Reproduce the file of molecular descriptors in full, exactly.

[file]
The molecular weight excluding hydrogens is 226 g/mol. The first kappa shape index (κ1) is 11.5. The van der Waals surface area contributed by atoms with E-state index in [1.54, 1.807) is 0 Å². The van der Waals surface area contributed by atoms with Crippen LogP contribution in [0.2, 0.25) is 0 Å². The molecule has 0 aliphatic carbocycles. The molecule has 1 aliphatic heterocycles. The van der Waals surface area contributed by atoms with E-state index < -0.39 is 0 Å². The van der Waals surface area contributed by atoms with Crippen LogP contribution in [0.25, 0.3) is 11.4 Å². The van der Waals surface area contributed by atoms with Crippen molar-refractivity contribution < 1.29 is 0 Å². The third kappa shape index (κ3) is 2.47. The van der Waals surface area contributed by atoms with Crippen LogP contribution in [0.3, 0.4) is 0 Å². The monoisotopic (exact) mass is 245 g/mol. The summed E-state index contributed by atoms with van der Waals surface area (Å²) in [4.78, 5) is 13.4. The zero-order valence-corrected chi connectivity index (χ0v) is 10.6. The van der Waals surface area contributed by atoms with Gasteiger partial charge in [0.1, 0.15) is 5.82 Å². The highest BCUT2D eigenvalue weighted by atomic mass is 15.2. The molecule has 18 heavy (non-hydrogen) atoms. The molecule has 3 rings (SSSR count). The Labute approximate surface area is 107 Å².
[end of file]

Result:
The molecular weight excluding hydrogens is 226 g/mol. The first kappa shape index (κ1) is 11.5. The van der Waals surface area contributed by atoms with E-state index in [1.54, 1.807) is 0 Å². The van der Waals surface area contributed by atoms with Crippen LogP contribution in [0.2, 0.25) is 0 Å². The molecule has 0 aliphatic carbocycles. The molecule has 1 aliphatic heterocycles. The van der Waals surface area contributed by atoms with E-state index < -0.39 is 0 Å². The van der Waals surface area contributed by atoms with Crippen LogP contribution in [0.25, 0.3) is 11.4 Å². The van der Waals surface area contributed by atoms with Crippen molar-refractivity contribution < 1.29 is 0 Å². The third kappa shape index (κ3) is 2.47. The van der Waals surface area contributed by atoms with Crippen LogP contribution in [0.3, 0.4) is 0 Å². The monoisotopic (exact) mass is 245 g/mol. The summed E-state index contributed by atoms with van der Waals surface area (Å²) in [4.78, 5) is 13.4. The zero-order valence-corrected chi connectivity index (χ0v) is 10.6. The van der Waals surface area contributed by atoms with Gasteiger partial charge in [0.1, 0.15) is 5.82 Å². The highest BCUT2D eigenvalue weighted by atomic mass is 15.2. The molecule has 18 heavy (non-hydrogen) atoms. The molecule has 3 rings (SSSR count). The Labute approximate surface area is 107 Å².